Ways to conduct automated customer surveys
The most recent study of CX Trends reveals when consumers were asked to note all contributing factors in their decision to leave feedback, four out of five selected “I enjoy offering my feedback and making a difference,” with more 40 percent of consumers listing this as their primary reason.
We have a number of similar stories of working with organisations that show when an agent transfers a customer to an automated telephone survey at the end of a call there is a 75% completion rate because it’s effectively a single call by the customer and they won’t hang up until completed. In comparison the completion rate for stealth mode surveys – where an automated system asks the customer to take part in a survey either before or at the end of the call – falls to around 20%.
For outbound automated surveys made soon after an interaction the completion rate drops to something like 20%. For email / web surveys we find an 8% completion rate, and just 5% for SMS.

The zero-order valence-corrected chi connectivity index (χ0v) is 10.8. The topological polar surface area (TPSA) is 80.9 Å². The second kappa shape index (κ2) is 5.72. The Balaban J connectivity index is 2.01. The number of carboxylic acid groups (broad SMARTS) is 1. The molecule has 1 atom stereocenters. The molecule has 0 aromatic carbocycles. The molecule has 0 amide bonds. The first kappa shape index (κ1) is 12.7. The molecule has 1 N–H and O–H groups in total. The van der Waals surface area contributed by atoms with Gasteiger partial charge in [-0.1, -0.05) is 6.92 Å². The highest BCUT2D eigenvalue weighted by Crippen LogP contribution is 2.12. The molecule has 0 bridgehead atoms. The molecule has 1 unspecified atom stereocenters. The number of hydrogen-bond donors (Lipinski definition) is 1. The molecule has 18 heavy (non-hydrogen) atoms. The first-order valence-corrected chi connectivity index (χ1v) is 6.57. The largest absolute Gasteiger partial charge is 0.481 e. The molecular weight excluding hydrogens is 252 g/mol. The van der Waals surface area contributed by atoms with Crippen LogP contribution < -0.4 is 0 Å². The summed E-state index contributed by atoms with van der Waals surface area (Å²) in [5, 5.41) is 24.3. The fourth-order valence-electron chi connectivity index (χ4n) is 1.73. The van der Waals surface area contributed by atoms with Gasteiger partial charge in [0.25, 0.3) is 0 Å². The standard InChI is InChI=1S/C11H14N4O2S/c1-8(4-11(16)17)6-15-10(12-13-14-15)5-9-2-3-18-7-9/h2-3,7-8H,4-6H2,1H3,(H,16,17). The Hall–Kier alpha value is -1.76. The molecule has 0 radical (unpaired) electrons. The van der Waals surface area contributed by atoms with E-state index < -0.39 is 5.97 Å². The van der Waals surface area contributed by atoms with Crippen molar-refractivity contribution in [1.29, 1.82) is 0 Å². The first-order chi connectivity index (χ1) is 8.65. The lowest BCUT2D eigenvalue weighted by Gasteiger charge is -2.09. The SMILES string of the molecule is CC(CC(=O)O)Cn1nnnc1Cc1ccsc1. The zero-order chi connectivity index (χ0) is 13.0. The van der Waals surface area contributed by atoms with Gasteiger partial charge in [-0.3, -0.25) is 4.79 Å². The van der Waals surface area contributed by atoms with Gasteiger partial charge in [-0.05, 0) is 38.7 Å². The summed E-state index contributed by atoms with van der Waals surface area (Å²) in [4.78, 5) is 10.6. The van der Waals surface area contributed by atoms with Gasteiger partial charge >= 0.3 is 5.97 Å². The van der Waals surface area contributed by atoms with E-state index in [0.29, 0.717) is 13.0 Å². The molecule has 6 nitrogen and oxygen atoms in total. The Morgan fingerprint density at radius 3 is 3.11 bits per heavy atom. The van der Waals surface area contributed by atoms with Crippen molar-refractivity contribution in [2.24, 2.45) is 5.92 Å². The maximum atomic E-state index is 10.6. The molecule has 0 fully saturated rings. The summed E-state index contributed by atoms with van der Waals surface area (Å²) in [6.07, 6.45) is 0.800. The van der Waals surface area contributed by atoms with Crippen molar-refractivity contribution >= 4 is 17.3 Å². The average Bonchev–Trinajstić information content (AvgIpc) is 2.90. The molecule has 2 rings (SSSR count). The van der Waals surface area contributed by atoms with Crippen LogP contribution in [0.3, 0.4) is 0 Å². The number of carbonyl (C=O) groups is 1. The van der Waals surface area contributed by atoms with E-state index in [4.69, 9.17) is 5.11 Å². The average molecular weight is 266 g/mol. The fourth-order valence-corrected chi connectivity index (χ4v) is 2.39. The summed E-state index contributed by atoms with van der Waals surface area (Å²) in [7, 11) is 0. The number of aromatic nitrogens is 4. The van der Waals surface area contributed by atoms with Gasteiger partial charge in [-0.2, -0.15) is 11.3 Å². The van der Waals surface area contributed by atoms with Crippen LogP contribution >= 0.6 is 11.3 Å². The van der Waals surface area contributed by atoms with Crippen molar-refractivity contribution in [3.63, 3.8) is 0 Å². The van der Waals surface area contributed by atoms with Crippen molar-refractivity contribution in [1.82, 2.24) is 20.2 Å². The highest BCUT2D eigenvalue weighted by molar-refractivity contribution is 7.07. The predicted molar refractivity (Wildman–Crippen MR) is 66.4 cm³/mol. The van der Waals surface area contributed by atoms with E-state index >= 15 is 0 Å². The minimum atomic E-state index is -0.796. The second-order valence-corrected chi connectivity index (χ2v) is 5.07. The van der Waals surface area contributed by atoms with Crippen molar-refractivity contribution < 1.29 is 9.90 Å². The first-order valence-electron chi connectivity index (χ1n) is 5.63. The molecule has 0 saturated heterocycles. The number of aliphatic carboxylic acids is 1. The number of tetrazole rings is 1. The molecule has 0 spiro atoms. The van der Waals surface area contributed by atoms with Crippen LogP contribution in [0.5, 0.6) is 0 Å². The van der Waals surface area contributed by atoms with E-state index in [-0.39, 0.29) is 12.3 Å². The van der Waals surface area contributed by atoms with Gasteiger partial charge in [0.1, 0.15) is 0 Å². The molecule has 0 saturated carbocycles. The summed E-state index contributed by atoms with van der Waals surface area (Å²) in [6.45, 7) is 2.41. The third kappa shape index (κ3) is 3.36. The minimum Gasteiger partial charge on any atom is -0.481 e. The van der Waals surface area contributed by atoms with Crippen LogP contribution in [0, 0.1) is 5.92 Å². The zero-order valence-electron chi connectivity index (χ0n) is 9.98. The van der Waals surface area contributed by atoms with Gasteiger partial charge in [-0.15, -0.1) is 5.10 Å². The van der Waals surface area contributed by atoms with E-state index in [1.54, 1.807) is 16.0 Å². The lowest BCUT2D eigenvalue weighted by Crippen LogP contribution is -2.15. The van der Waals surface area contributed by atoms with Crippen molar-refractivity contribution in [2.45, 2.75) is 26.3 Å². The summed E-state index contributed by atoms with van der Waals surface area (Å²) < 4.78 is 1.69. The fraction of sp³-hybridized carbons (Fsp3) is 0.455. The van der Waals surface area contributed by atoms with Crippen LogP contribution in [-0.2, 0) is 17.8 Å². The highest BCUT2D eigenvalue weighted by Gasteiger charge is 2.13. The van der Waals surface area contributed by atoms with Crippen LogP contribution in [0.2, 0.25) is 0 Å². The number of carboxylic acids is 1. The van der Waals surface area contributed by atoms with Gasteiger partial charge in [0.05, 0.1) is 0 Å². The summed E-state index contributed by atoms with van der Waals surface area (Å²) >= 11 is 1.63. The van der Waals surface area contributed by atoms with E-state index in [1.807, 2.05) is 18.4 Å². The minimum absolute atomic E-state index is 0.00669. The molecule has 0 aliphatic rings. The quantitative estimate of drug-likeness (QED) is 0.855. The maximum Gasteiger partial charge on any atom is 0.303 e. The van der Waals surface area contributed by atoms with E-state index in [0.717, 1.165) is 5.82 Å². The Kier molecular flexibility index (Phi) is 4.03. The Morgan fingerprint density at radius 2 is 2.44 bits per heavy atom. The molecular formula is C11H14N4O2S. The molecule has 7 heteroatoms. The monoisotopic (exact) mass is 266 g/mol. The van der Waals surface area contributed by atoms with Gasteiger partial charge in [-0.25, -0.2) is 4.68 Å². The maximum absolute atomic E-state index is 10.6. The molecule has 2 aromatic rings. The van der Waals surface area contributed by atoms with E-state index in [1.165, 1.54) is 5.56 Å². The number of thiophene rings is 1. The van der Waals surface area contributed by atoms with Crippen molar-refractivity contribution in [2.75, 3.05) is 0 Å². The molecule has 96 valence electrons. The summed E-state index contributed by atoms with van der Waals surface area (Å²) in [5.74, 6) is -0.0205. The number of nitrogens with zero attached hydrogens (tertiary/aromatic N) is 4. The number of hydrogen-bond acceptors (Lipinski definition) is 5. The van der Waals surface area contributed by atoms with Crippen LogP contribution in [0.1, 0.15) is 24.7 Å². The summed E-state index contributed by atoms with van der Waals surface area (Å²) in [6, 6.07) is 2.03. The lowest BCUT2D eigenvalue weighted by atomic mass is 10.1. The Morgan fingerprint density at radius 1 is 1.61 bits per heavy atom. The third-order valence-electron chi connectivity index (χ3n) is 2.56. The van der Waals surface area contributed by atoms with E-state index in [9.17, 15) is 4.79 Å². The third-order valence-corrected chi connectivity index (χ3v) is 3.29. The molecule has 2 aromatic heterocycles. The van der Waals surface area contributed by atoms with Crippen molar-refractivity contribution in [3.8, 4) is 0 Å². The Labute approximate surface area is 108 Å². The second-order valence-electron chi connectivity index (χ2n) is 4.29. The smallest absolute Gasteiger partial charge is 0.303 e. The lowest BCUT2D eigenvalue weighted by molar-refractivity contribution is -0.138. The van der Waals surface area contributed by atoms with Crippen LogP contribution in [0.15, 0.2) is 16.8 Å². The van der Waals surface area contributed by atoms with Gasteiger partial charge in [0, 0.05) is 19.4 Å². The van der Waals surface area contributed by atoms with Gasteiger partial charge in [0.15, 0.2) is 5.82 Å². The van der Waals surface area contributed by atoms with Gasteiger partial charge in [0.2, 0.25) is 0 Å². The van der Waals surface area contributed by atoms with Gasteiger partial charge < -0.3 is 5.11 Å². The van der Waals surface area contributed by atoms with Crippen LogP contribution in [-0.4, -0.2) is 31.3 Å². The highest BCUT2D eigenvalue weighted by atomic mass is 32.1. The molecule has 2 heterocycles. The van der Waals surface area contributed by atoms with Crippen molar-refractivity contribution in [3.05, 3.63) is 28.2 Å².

How to design customer surveys
Whichever channels you decide to use for surveys – ideally all of them at appropriate times – bear the following in mind:
Clearly define what you would like to learn from the outset. This depends largely on what KPIs you measure and wish to improve. If you currently don’t measure something how will you know whether it’s failing or needs to be improved?
Keep it short and simple for customers. Never ask them for data you should already know, for example to identify themselves or the agent who dealt with them – instead you must associate this data with survey responses.
Word your questions as statements. We recommend that you adopt the Likert scale in your questionnaires. These questions ask respondents to say to what extent they agree with a number of statements, usually ranked from 1 to 5.